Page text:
Frustrated by the political warfare over redistricting, Kansas Senate leaders on Tuesday said they would push for a constitutional amendment to establish a bipartisan commission to develop new district maps.
The measure will be considered during the wrap-up legislative session that starts today.
“The acrimony over redistricting casts a pall over every issue,” said Senate Vice President John Vratil, R-Leawood.
Senate President Steve Morris, R-Hugoton, Senate Majority Leader Jay Emler, R-McPherson, and Vratil spoke with the Lawrence Journal-World on the upcoming wrap-up session.
As legislators return to work they face a daunting list of unfinished business, including writing a state budget and redistricting.
Every decade, legislators redraw state House, Senate, congressional and State Board of Education district boundaries to accommodate population shifts.
This round of redistricting has been particularly bruising and threatens to delay the Aug. 7 primaries until Aug. 28.
The proposal by Morris, Vratil and Emler, would set up a bipartisan redistricting commission that would draw new district maps, which would then be considered by the Legislature in an up or down vote without amendments.
The five-member commission would include one member selected by the Senate majority leader, Senate minority leader, House majority leader and House minority leader. The fifth member would be selected by a majority of the four other members and serve as chair of the commission.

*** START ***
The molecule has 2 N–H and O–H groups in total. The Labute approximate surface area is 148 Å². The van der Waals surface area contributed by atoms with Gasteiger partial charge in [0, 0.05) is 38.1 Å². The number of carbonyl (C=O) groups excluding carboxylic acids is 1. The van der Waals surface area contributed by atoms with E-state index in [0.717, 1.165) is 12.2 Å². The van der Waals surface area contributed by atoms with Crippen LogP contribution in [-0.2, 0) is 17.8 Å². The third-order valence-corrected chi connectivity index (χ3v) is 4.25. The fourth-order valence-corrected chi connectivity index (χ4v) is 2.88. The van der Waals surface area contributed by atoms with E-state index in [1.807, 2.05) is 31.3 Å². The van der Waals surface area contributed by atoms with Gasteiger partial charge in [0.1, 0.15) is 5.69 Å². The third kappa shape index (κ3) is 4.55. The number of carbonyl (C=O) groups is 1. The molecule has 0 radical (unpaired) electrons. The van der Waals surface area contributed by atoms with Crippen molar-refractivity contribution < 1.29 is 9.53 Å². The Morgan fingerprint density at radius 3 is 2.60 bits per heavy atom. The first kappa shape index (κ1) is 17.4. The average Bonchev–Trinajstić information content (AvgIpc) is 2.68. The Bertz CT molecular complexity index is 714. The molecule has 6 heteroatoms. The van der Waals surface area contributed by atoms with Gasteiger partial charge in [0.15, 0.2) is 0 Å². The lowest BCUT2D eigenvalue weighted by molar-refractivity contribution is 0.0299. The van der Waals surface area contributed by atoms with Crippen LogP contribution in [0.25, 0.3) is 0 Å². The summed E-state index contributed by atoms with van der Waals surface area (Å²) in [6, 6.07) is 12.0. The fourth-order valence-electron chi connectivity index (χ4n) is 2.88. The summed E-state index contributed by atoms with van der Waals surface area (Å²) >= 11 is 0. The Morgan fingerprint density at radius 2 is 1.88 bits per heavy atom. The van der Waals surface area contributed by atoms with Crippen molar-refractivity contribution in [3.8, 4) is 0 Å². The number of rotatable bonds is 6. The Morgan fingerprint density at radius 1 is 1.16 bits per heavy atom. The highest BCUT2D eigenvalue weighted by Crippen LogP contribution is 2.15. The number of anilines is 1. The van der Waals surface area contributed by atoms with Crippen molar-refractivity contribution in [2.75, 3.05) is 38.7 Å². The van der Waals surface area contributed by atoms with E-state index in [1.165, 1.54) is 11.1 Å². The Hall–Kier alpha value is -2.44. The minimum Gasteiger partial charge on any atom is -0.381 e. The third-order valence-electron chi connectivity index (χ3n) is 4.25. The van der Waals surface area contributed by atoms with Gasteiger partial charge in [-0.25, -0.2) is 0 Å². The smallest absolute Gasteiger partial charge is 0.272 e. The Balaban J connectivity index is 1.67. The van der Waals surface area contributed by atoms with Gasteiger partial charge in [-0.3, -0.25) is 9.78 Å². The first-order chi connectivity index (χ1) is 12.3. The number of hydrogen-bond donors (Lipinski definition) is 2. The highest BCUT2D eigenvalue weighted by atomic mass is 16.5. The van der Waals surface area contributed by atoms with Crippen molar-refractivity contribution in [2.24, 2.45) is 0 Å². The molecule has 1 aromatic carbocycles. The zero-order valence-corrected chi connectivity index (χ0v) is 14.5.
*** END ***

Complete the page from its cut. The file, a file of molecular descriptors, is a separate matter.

The Senate leaders said they hoped to get their proposal on the ballot for voters to consider in November. Changes to the Kansas Constitution require two-thirds support in the House and Senate and a majority vote at the polls. If approved, the commission would be in effect for the next round of redistricting 10 years from now.
Little progress has been made on redistricting during the current session.
In the Senate, moderate Republicans have been fighting against conservative Republicans, who are aided by Gov. Sam Brownback and the Kansas Chamber of Commerce.
In the House, Republicans have been approving congressional maps that divide Democratic areas.
House Democratic Leader Paul Davis of Lawrence said, “We are the only state in the country that has not completed the redistricting process. That is disgraceful and embarrassing.”